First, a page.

While recalling his old QT wallet, Wu emphasized that it’s been an amazing journey. “I still remember back then no one knew about bitcoin and right now there are 20 million or 40 million users around the world and almost everyone now more or less have heard about bitcoin — I believe there are actual users getting involved in the cryptocurrency economy and those [individuals] are really starting to use cryptocurrencies for payments. A way to store their cash account — I believe this kind of user base will increase more and more.” Wu continued:
This is a virtual economy at work and it’s quite difficult in the beginning but I think we are almost near critical mass.
The Bitmain cofounder remarked that he believes the 40 million crypto users globally had initially stemmed from investor types, but nowadays he sees more ordinary people joining the economy and “especially young people.” “[Individuals] are really pushing cryptocurrency into the local payment network and people start to use it,” Wu said. Rust also brought up spending bitcoin cash (BCH) in Slovenia where there are hundreds of merchants that accept digital assets for products and services. “Lots of people still today believe [Bitcoin] is undoable or it’s out of their imagination how cryptocurrency can be really adopted by real life use cases,” Wu replied. “I think it’s a miracle, I think it’s amazing and lots of miracles are happening nowadays.”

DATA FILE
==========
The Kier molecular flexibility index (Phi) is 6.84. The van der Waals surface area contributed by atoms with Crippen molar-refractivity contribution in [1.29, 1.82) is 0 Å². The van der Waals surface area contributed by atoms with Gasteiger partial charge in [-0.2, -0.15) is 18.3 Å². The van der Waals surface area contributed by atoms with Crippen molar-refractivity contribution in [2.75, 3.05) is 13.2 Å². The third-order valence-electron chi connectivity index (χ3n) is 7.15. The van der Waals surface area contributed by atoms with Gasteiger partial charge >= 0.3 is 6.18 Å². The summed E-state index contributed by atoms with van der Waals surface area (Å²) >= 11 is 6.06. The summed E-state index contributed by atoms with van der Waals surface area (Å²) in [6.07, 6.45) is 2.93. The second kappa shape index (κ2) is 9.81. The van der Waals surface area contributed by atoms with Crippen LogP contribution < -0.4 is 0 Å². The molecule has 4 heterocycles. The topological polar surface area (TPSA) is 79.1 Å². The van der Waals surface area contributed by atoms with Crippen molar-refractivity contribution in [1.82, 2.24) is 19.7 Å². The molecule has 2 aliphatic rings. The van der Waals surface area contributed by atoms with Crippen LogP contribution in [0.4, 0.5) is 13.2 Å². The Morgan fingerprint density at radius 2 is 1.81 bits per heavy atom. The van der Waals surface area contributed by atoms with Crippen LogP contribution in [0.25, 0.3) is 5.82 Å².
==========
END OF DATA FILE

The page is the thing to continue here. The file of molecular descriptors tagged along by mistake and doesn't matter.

Bitmain Continues to Produce Next Generation Mining Rigs and Chips
After discussing cryptocurrency adoption, Wu also explained how Bitmain was doing this year. “After the bottom of the bearish trend last year we’ve seen a very fast recovery in the money industry and we can see the hashrate growing very fast. Bitmain’s sales volume increased a lot and we released a new generation of mining rigs and mining chips.” Wu detailed that the company also released new artificial intelligence (AI) chips. He further explained that Bitmain’s mining pools mined different cryptocurrencies and remain top-ranking mining pools. Wu stressed:
It’s a good year for Bitmain.
Additionally, Rust and Wu talked about regulations in China and how roughly 60% of the world’s hashpower is located in the country. The two executives discussed the possibility of China banning bitcoin mining and how the Chinese government is dealing with oversight. The Bitmain cofounder and Bitcoin.com CEO conversed about a slew of other subjects like the ecological impact of bitcoin mining, the reward halving, and a lot more insights from someone who’s seen the cryptocurrency mining industry grow immensely, first hand. If you want to check out our exclusive interview with Bitmain’s Jihan Wu, check out the video below.
What do you think about Jihan Wu’s perspective of the mining industry and cryptocurrency ecosystem? Let us know what you think about the interview in the comments section below.